The princess wore the dress, made by couturier Victor Edelstein, at an event at the White House in November 1985.
Photographs of the princess and the Hollywood star gliding around the room to the music of “Saturday Night Fever” were seen around the world, and Travolta later described the experience as having been “like a fairy tale.”
Historic Royal Palaces (HRP), an independent charity that looks after palaces in the UK, paid a princely sum for the dress on Tuesday – the day after the dress failed to sell at auction.
“We’re delighted to have acquired this iconic evening gown for the Royal Ceremonial Dress Collection – a designated collection of national and international importance – over twenty years since it first left Kensington Palace,” said Eleri Lynn, curator at HRP, in a statement.
“Not only is the ‘Travolta’ dress a fantastic example of couture tailoring designed to dazzle on a state occasion, it represents a key moment in the story of twentieth century royal fashion.”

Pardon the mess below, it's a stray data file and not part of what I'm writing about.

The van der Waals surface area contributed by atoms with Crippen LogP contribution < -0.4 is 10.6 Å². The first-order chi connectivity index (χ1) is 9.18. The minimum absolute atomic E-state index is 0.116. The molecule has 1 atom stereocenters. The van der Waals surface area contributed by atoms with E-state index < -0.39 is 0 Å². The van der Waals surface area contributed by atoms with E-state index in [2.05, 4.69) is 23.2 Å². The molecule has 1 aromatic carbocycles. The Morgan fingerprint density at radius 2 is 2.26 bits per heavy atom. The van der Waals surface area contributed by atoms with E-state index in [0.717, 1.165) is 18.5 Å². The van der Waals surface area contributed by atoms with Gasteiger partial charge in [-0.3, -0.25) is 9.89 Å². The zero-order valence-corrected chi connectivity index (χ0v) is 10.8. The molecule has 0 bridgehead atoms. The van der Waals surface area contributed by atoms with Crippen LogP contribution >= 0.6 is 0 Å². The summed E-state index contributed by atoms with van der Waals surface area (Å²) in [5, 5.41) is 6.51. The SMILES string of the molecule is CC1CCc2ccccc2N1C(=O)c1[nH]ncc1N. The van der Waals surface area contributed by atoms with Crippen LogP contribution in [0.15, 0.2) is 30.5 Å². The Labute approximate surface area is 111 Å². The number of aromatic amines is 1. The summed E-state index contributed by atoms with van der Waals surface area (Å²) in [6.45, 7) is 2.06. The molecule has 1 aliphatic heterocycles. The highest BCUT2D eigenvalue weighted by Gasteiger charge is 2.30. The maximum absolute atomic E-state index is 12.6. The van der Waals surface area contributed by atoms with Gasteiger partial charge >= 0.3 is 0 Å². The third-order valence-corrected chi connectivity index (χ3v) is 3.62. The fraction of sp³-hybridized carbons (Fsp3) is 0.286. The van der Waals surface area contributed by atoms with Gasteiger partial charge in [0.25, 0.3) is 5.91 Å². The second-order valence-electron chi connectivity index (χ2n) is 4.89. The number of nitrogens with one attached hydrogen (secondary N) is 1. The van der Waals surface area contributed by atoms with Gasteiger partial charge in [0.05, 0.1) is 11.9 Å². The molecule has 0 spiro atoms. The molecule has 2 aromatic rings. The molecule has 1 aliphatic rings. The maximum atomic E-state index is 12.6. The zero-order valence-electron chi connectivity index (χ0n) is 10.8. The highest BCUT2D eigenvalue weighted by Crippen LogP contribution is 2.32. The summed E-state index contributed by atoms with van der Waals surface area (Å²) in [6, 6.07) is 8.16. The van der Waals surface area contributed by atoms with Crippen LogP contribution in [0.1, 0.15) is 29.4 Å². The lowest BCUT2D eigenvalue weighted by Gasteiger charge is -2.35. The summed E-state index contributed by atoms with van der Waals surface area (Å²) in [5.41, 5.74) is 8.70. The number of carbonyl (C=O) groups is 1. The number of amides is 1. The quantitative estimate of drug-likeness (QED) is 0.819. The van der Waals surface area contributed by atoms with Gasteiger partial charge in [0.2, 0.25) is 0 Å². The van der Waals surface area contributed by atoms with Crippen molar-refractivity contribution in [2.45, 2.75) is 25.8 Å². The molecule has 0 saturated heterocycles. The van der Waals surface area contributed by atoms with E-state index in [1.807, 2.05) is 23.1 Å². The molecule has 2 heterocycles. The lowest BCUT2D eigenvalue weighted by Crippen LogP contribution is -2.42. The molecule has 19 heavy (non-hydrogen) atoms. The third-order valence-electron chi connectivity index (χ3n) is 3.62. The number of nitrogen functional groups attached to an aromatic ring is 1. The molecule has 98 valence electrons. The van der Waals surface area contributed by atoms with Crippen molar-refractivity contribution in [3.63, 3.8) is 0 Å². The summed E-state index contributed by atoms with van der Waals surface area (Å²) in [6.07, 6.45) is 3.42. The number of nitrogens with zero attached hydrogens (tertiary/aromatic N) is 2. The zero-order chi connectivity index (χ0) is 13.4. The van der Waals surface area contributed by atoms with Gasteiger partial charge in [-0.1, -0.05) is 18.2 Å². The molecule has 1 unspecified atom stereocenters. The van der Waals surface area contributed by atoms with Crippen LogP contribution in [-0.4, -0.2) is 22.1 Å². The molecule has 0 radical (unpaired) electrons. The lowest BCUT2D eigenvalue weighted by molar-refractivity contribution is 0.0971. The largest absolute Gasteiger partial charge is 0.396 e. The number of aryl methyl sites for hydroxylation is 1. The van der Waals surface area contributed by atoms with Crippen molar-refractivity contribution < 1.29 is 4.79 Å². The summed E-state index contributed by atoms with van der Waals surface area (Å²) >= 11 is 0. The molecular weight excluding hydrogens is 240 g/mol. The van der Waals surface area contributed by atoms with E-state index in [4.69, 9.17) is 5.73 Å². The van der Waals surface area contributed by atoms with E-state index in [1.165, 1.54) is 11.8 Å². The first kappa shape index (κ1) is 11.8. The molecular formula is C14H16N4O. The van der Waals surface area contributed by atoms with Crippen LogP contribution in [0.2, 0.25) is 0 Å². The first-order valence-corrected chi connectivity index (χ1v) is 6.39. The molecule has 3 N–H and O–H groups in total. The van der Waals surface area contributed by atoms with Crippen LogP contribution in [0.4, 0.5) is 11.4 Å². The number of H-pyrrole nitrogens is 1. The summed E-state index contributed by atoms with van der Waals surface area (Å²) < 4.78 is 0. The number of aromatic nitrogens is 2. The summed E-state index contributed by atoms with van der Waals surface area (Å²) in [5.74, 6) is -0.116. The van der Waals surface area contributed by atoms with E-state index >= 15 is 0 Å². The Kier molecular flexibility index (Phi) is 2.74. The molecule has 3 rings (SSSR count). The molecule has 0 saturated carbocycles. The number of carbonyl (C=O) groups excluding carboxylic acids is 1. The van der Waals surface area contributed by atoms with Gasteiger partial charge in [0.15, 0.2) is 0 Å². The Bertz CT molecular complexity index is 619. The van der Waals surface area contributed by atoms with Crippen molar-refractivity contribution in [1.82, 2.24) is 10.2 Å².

The dress had been expected to fetch up to £350,000 (about $388,000) at Kerry Taylor Auctions on Monday.
HRP purchased the gown outside of the auction, according to a spokesman.
A spokeswoman for Kerry Taylor Auctions told CNN that they wouldn’t comment on why the dress didn’t sell at auction, but the seller is happy that the dress will remain in the UK.
The auction house last sold at the same auction house for £240,000 ($311,000) in March 2013, to a British buyer who bought the dress as a gift for his wife.
Diana wore the dress with a sapphire and pearl choker, an outfit that has since become emblematic of the princess. Lynn said Diana had become a fashion icon like Jackie Kennedy or Audrey Hepburn, calling the princess “timeless, elegant and still so relevant.”
Not only did Diana’s sartorial choices inform fashion trends when she was alive, her looks periodically appear on the catwalk to this day. She promoted British fashion as part of her royal duties, and used her clothes for her own purposes, said Lynn.
“In the new media age she was active in the creation of her own image, and she used fashion to do this,” added Lynn.
“She chose her clothing carefully, almost as a tool, to help her in her job as patron of the arts, diplomat, and humanitarian.”